The Younger Child in Family

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It is often observed that the younger of two children in a family develops mentally easier and faster than the older one. This is because the younger child identifies not only with the parents and other adult family members, but also with the older sibling. And these are a closer, a less perfect role model to the child, so the process of identification in a younger child progresses faster. The younger child also perceives the older as a competitor to be reached. That is why it needs persistent training, diligent training of abilities, gaining as much experience as possible, acquiring as many different skills as possible. All this contributes to the relatively more lively mental development of the younger child.

But for persistent competition with the older one, the younger one needs a certain self-confidence. It misses it if its parents neglect it unlike the older child or in a more or less open way show that they do not like it as much as the older child. Poor physical development or severe physical defects can also discourage and take away the motivation to compete with a much more advanced sibling. In all these cases, the younger child can be expected to react in a neurotic way. One time they will become irritable and aggressive, the second time they will turn into passivity, laziness and lack of initiative for any useful work. Or they will be prone to psychogenic disorders of physical functions in the sense that they will “escape into illness.”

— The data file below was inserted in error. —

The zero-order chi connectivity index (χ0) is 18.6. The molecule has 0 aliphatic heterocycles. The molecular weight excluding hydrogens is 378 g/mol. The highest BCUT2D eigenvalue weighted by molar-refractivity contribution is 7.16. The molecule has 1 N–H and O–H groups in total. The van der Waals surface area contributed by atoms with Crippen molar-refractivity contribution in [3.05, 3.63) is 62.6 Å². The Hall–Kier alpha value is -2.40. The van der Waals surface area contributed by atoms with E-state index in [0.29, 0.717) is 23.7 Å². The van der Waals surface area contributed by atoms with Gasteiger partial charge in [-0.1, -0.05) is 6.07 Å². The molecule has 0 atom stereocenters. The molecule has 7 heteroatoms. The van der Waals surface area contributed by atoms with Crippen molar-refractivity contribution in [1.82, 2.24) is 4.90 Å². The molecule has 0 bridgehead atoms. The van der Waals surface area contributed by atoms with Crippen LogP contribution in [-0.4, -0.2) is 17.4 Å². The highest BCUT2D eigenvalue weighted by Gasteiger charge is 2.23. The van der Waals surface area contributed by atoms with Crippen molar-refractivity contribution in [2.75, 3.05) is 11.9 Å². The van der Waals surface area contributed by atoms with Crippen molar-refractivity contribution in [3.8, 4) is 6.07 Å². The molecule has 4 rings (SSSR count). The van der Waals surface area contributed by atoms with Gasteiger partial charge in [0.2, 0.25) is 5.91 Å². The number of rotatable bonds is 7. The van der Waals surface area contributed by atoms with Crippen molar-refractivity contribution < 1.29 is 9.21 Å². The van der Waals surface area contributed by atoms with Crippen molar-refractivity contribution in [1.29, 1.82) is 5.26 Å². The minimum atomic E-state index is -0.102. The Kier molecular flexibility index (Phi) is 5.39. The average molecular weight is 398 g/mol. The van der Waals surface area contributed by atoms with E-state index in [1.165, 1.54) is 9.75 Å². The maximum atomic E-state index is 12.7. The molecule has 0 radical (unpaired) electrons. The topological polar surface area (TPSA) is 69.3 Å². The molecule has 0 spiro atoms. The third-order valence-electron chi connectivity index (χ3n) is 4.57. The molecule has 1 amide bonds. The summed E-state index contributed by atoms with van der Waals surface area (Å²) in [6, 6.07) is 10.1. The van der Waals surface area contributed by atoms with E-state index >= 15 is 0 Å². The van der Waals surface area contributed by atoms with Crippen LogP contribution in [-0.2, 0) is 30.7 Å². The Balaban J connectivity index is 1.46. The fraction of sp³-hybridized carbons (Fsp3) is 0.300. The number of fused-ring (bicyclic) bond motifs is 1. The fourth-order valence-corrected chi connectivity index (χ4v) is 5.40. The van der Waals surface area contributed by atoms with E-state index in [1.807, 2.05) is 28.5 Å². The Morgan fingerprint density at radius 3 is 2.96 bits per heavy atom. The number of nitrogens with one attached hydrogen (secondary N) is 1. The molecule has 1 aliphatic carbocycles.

The youngest child in a line of several siblings can also find itself in a specific psychological situation. If the others are older than it, especially if it is the smallest, the youngest in the family can become the darling of all its other members. Then it is cared for not only by its parents but also by all its siblings, so such a child is brought up in an extremely lenient, protective and servile way. That is why it develops into an unusually independent, incompetent and insecure person. Because it has been the center of attention of the whole family for years, it becomes extremely egocentric, capricious and inflexible.

A typical example is a 16-year-old girl who was such a spoiled child in a family of seven siblings. She was pretty, so everyone at the house cared for and spoiled her. The more affectionate she behaved, the more they spoiled her, so she began to nurture her affection to keep and make the most of her exceptional position in the family. Her reign gradually turned into coquetry, into an artificial loveliness to which the environment still pervaded, not only within the family circle but also outside it. In order to make the people around her serve her in everything, to fulfill her every wish and to relieve her of all duties, the girl tried to make herself as interesting as possible, just an unusual, unique person.